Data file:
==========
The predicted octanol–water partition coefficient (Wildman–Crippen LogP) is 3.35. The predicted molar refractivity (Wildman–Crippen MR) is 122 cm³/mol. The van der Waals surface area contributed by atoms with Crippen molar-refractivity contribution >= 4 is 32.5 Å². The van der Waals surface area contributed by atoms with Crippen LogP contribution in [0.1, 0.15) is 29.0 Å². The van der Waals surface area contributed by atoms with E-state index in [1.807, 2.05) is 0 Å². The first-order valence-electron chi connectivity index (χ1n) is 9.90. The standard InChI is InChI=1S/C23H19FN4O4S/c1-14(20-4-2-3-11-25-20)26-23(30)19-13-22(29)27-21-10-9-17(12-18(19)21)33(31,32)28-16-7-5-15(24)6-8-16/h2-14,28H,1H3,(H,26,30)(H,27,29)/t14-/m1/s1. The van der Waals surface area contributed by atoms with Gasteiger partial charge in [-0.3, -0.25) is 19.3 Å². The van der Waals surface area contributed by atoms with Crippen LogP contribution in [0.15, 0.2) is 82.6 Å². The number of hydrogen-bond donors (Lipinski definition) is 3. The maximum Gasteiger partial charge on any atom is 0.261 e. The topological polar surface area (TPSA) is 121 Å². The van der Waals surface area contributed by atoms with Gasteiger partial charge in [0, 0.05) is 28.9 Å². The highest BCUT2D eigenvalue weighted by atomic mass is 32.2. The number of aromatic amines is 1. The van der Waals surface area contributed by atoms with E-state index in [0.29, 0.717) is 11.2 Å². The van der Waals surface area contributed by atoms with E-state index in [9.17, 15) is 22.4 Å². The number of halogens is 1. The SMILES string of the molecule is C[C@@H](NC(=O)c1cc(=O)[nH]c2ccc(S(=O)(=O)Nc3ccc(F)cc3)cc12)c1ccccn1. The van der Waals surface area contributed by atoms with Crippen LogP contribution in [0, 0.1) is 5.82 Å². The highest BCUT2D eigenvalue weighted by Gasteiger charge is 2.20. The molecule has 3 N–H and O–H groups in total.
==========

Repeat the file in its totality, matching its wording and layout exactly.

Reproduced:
The predicted octanol–water partition coefficient (Wildman–Crippen LogP) is 3.35. The predicted molar refractivity (Wildman–Crippen MR) is 122 cm³/mol. The van der Waals surface area contributed by atoms with Crippen molar-refractivity contribution >= 4 is 32.5 Å². The van der Waals surface area contributed by atoms with Crippen LogP contribution in [0.1, 0.15) is 29.0 Å². The van der Waals surface area contributed by atoms with E-state index in [1.807, 2.05) is 0 Å². The first-order valence-electron chi connectivity index (χ1n) is 9.90. The standard InChI is InChI=1S/C23H19FN4O4S/c1-14(20-4-2-3-11-25-20)26-23(30)19-13-22(29)27-21-10-9-17(12-18(19)21)33(31,32)28-16-7-5-15(24)6-8-16/h2-14,28H,1H3,(H,26,30)(H,27,29)/t14-/m1/s1. The van der Waals surface area contributed by atoms with Gasteiger partial charge in [-0.3, -0.25) is 19.3 Å². The van der Waals surface area contributed by atoms with Crippen LogP contribution in [0.15, 0.2) is 82.6 Å². The number of hydrogen-bond donors (Lipinski definition) is 3. The maximum Gasteiger partial charge on any atom is 0.261 e. The topological polar surface area (TPSA) is 121 Å². The van der Waals surface area contributed by atoms with Gasteiger partial charge in [0, 0.05) is 28.9 Å². The highest BCUT2D eigenvalue weighted by atomic mass is 32.2. The number of aromatic amines is 1. The van der Waals surface area contributed by atoms with E-state index in [0.29, 0.717) is 11.2 Å². The van der Waals surface area contributed by atoms with E-state index in [9.17, 15) is 22.4 Å². The number of halogens is 1. The SMILES string of the molecule is C[C@@H](NC(=O)c1cc(=O)[nH]c2ccc(S(=O)(=O)Nc3ccc(F)cc3)cc12)c1ccccn1. The van der Waals surface area contributed by atoms with Crippen LogP contribution in [0, 0.1) is 5.82 Å². The highest BCUT2D eigenvalue weighted by Gasteiger charge is 2.20. The molecule has 3 N–H and O–H groups in total.